Ever wanted to get off the grid? Jameson Lopp did. The New York Times has recently published his story, entitled “How a Bitcoin Evangelist Made Himself Vanish, in 15 (Not So Easy) Steps”.
All began when Lopp had the SWAT team raiding his house. He was no criminal, however, only someone who was targeted by an unknown person who affirmed that he would see a lot more mayhem in case he did not pay a large Bitcoin ransom payment.
Lopp got mad. He soon posted a video on Twitter firing an AR15 rifle in order to show how he was not taking any bullshit from anyone and then he decided that it was the time of getting off the grid. How he would do that? By using a lot of devices and subterfuges.
The man, a self-described libertarian who works for a cryptosecurity firm, was always enamored by the idea of having privacy and he definitely never liked the eyes of the government and of the corporations on him. So, it was the right time to vanish for once and for all. However, he was not hyped by the idea of fleeing to the woods and staying there.
He had a better plan. A plan which, according to The New York Times, involved 15 steps to vanish. Part of that was an experiment, part was the attack. He simply wanted his privacy back.
The Road To Complete Anonymity
The first step was the creation of a new corporate ID. Lopp wanted to buy things as normal people do, but he did not want to reveal his identity. His solution was to create a limited liability company (LLC), which would be his new identity to the world.
This was one of the easiest parts of the plan. Since some states like Nevada, New Mexico and Wyoming do not require corporations to name their owner, though, he decided to use one of them to start his “business”.
After creating the company, he decided to set up a bank account using his LLC. This way, nothing that he ever bought could be directly tied to him in any way. He also used it to create a payment card without listing his name.
He decided that the best way not to link too much information to his account was to use prepaid debit cards most of the time since they do not need to list either his name of the LLC’s.
Another interesting idea is that he also started to carry cash around, as it is easy to buy things using cash and nobody asks you who you are.
His fourth step was to get a new phone number. It is easy to link a phone number to a person, as the phone companies have them, so he started using throwaway phone numbers since they are very easy to create and they only cost a few dollars. The wonders of technology.
The next step was to remove geolocation from his phone. He decided to use a dedicated GPS device when traveling instead of his phone because smartphones generally take a lot of information from you whenever you use them.
He moved away from his house as well since it was tied to him. He used the LLC to buy the new property, so it is not tied to his name. The money came from a cashier’s check of the LLC’s bank account.
In order for his neighbors not to blow his cover, he had to use a fake name to be introduced to them. He told The New York Times that it was odd to use a fake name at first but that now he is actually used to it (Jameson Lopp is obviously a fake name).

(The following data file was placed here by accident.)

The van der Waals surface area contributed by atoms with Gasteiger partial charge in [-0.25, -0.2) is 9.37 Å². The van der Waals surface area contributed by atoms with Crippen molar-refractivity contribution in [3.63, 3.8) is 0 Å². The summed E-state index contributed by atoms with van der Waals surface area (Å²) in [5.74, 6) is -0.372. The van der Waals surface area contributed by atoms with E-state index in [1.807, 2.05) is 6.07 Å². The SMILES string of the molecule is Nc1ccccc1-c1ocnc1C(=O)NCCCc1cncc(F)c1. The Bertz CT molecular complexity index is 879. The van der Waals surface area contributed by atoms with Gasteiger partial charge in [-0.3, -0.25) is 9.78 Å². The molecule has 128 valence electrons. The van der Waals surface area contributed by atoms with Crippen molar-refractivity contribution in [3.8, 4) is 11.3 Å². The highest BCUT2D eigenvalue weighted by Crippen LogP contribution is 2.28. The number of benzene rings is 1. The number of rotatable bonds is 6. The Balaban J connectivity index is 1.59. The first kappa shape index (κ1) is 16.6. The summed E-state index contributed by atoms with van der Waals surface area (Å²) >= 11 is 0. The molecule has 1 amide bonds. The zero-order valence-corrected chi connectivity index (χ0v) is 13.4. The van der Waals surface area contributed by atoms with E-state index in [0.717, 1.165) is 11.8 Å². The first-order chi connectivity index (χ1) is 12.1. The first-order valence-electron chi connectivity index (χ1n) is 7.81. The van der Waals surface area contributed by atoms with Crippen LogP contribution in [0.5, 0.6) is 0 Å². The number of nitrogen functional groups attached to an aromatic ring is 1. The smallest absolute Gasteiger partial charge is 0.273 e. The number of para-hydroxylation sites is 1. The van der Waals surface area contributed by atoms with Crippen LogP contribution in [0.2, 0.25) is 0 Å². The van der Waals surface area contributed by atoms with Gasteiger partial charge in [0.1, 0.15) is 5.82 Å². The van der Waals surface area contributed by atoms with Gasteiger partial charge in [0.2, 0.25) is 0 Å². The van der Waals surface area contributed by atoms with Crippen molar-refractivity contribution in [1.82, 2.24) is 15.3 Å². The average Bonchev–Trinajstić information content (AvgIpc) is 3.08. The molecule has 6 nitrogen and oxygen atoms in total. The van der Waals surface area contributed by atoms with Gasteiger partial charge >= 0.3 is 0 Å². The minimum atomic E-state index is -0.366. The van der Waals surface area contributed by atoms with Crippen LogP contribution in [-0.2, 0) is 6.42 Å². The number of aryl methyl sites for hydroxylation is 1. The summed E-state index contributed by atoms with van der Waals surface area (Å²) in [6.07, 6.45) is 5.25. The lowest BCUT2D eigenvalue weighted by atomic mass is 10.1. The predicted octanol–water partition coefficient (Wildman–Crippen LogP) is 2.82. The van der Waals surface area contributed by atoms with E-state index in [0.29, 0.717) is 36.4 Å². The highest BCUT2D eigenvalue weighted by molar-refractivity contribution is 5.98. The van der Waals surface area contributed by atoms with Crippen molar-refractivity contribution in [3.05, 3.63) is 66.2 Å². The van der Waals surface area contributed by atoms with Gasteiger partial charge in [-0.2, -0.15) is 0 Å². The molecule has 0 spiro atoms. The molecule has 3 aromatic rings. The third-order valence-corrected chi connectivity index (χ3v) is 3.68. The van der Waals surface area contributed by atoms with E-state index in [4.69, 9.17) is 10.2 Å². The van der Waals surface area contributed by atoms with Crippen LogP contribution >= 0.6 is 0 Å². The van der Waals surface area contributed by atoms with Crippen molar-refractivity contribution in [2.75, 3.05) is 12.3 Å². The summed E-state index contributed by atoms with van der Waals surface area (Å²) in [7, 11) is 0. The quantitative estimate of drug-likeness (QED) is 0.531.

Another very important step that the man took was to use a VPN at home at all times. He had worked in a marketing company before which tied internet addresses to specific customers using databases, so he wouldn’t have any of that. The VPN was very useful to carefully shield his location from the internet providers, then.
Before he went off the grid, he had a motorcycle and a Lotus Elise car with a license plate which spelled BITCOIN. All that had to go, too, and now he has a considerably more modest and forgettable car, which was bought via the LLC.
He actually even bought a decoy house to fool the DMV, which insisted on a real name to register his new car, as well as a street address. He bought the cheapest house he could find just to use it as an address.
Another important point was that he did not want to be in anyone’s mailing list and not even to register it as the LLC’s name. When he wanted to receive a delivery, he created an actual private mailbox at a shopping center. That felt a little bit “revealing”, he affirmed, though, since the shipper gets the address of the private company.
He also always wear hats and sunglasses. Having plastic surgery was a bit too much for him, but he was afraid of being recognized by facial-recognition software. He also decided to cut his beard to a more manageable length in order to blend in better now.
Working remotely was another important step. Now he always meets up by video conference in places where people will not be able to identify where he is.
When traveling, he always uses encryption devices now. He shuts down his digital devices and encrypts them. However, he still had to use his passport in order to travel to Tokyo recently, which proves that not even with all the effort in the world he was actually able to be 100% protected.
The final step was to hire an actual investor to check his work. He paid more than one private investigator to try to find him. It was this that let him know that his DMV registration made him vulnerable, for instance.
According to him, his efforts have cost him around $30,000 USD. He did mostly know how further he could push this idea but affirmed that he likes his privacy now. Obviously, not a lot of people will follow his journey, but it was a very interesting tale nevertheless.